The Leadership Mind Switch: Rethinking How We Lead In the New World of Work by D. A. Benton and Kylie Wright-Ford

Leadership Mindswith

The Leadership Mind Switch: Rethinking How We Lead In the New World of Work by D. A. Benton and Kylie Wright-Ford makes an excellent textbook for any modern course on leadership, including educational leadership. It deals with how our modern culture impacts how leaders need to think and operate and it also deals with leadership qualities that never change. Get a copy for any aspiring leader you know.

Introduction

  • The leadership game has changed over time and continues to do so. The book’s premise is that a mind switch is needed now to be ready for the future that will be vastly different. This book offers tools and information that you will likely need to lead in the future. You will need skills to understand and relate to people of all kinds. The more human aspect of leading is emphasized here. Leadership is everything in business and schools and since someone is going to lead it might as well be you.

Part One: Leading Today and Tomorrow 1. The Changing World of Leadership

  • We know that information is rapidly expanding and that there will be welcome and unwelcome consequences. Technology is ever expanding and robots may soon join your staff. Telecommuting is on the increase so you need to be able to communicate with others from almost anywhere in the world. Office spaces and hours are changing and some people, even leaders, don’t have desks. Leadership today is about character and communication. They will have more daily contact with everyone and must be able to connect with all types of people.
  • Leaders will have to understand and use technology and decide how it will be used. Leaders must decide the rolls that things like virtual reality, augmented reality, artificial intelligence, and the Internet of things will have. Worker turnover has increased so it’s up to leaders to be the kind of people who can persuade workers to stay. The workplace will be more diverse so the leader needs to be able to relate to everyone. They must understand who they are speaking to, tell stories, and know that feelings count. They also must avoid generation gap issues. A description of the generations is included here.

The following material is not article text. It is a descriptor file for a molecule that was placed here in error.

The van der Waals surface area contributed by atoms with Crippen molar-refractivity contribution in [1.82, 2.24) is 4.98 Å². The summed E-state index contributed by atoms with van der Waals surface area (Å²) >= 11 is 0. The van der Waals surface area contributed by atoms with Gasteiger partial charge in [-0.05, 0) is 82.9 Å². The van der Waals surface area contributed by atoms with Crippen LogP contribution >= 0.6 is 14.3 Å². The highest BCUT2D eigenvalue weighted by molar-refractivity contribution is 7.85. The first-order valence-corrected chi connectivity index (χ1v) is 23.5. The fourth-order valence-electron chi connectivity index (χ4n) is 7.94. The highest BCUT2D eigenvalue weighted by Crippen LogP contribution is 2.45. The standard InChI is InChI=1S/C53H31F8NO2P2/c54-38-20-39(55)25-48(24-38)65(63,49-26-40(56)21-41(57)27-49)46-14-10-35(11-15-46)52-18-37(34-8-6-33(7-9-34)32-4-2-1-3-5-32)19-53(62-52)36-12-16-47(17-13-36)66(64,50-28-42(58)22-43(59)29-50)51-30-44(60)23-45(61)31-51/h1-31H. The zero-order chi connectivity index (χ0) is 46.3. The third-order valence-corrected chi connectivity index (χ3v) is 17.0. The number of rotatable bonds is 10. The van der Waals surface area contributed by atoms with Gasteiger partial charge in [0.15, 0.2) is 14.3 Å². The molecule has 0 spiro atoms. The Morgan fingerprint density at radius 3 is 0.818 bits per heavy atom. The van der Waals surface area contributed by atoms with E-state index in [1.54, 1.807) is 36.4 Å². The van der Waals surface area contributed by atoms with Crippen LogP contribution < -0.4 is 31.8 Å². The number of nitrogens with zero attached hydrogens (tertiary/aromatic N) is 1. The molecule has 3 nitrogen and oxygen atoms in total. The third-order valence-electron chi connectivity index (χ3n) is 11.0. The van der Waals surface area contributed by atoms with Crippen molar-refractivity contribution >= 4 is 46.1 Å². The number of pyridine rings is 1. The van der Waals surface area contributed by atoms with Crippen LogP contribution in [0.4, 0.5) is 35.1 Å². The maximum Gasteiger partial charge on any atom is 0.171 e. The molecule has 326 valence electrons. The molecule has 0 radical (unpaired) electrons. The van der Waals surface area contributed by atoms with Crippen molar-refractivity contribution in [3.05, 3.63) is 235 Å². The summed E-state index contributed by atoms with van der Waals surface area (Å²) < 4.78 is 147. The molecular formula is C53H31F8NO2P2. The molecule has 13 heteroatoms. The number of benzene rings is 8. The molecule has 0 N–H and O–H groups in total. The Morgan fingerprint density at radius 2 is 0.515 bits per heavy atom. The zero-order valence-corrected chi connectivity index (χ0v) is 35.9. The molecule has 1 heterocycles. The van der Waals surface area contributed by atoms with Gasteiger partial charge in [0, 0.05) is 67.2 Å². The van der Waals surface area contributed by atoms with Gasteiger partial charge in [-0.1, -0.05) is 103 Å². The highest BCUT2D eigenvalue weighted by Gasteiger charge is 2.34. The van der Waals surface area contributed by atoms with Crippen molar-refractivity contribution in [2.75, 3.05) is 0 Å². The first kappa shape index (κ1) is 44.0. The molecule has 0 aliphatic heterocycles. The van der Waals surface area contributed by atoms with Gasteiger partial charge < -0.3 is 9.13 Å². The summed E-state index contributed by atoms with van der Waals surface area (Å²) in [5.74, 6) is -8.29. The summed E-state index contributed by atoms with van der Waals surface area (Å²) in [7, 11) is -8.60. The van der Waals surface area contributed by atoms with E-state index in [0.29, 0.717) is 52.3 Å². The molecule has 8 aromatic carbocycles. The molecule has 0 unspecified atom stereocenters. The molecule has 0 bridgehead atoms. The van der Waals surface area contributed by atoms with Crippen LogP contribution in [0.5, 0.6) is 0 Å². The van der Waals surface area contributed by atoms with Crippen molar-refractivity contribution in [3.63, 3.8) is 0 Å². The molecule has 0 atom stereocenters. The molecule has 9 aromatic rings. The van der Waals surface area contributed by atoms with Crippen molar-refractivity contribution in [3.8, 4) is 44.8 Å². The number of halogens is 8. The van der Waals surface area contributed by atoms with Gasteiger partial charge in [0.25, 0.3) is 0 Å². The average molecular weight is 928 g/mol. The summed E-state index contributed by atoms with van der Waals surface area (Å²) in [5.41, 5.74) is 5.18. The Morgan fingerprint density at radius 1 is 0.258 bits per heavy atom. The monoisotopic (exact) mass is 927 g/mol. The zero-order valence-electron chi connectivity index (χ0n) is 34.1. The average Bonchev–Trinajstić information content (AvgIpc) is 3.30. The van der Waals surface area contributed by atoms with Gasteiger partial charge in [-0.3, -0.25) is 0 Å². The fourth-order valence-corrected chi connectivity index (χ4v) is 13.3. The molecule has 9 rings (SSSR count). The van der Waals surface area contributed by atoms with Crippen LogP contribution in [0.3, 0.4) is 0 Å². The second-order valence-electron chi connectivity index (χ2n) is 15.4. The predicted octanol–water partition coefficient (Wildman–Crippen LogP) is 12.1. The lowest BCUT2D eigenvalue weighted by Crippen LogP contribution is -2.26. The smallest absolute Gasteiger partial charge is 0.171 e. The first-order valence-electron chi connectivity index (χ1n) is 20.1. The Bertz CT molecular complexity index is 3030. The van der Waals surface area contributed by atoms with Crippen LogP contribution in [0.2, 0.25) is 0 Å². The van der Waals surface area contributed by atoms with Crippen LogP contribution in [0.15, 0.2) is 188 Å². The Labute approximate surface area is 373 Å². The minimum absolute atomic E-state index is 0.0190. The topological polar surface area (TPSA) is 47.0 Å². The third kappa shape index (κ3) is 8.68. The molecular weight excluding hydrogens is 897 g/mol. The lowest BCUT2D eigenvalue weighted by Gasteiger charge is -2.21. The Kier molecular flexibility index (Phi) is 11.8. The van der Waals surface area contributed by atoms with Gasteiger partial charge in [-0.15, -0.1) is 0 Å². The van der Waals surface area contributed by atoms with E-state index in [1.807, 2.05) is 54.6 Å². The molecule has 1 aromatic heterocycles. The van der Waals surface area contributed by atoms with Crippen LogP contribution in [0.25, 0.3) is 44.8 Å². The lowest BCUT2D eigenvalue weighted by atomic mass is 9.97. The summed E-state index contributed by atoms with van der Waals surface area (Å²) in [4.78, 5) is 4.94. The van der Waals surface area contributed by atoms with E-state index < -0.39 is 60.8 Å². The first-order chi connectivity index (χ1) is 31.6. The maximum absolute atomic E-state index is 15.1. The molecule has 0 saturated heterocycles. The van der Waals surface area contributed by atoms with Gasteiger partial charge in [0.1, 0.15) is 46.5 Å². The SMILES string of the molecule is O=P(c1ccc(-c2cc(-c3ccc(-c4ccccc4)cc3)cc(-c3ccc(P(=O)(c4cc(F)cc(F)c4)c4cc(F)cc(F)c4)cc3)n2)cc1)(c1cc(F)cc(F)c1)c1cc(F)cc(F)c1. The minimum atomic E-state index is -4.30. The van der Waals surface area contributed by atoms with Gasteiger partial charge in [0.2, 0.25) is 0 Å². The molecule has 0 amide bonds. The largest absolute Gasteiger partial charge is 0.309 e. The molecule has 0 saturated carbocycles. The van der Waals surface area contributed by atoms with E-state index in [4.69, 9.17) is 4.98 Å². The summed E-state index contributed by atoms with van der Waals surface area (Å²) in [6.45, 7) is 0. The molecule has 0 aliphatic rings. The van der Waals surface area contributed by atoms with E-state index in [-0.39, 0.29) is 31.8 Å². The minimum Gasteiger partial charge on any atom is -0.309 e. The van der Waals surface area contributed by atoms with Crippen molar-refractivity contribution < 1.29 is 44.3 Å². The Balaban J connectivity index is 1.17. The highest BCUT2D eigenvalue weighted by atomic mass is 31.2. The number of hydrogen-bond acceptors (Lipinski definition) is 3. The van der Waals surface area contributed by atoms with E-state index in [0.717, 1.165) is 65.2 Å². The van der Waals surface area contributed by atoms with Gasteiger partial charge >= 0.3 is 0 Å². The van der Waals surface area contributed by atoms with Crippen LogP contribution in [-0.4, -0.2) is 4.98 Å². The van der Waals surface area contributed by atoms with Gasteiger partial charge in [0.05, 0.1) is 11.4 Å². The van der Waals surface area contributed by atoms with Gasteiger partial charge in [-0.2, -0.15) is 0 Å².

2. Rethinking Our Leadership Qualities

  • Leadership is ever evolving. After setting a course (vision) a leader needs to develop a team that collaborates, cooperates, and enjoys each other. They need to be informed, curious, stable, positive, and accountable. They need to be able to relate to all generations and with people from all cultures. The one thing all followers want is trust and loyalty. Without them, nothing else matters. You must be accessible and not play loose with the facts. Speak frankly but be discreet.
  • Keep in mind that older workers are more likely to be cynical. Clear the air when you slip up with something you said, done, or implied. Do it privately on the phone or in person, not via email or text. Project confidence, which is a combination of courage and curiosity. Show that you are continuously learning and willing to try new things. Know your limitations and ask for help.
  • Know when it’s time to change course rather than being stubborn. When it comes to technology lean towards early adoption. As a leader, you need to have a wide range of interests. This is where being curious helps. Be open-minded and nonjudgemental. Learn to ask good questions and listen well to the answers. The concept of grit is covered here. See my summary of Angela Duckworth’s book Grit: The Power of Passion and Perseverance.

3. Developing Our Leadership Behaviors

  • You need to be consistent and set an example every day. Don’t be moody. Everything you say and do communicates a message. In addition to words, things like posture, clothes, tone of voice, body language, facial expression (smile), and energy level communicate. When you do talk, don’t talk too fast. With younger people, you may find yourself texting more. Tell staff to only send emails that they would put on the wall for everyone to see and not to read between the lines. Some people are comfortable with physical contact, but not everyone.
  • Stories are important and powerful. You need to set the scene, explain what happened, and wrap it up with a moral or key takeaway. Keep current and interesting, which will make you dynamic. Dynamic leaders introduce new ideas, are creative, bring energy and focus, change with the times, consider all situations, and model confident behavior. They enable change they don’t just manage it. They adapt to new technology, make course corrections when needed, and model the right attitude. They make work fun, interject humor, and accept and embrace all team members. They constantly recognize the actions they want to see.
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DrDougGreen.com     If you like the summary, buy the book
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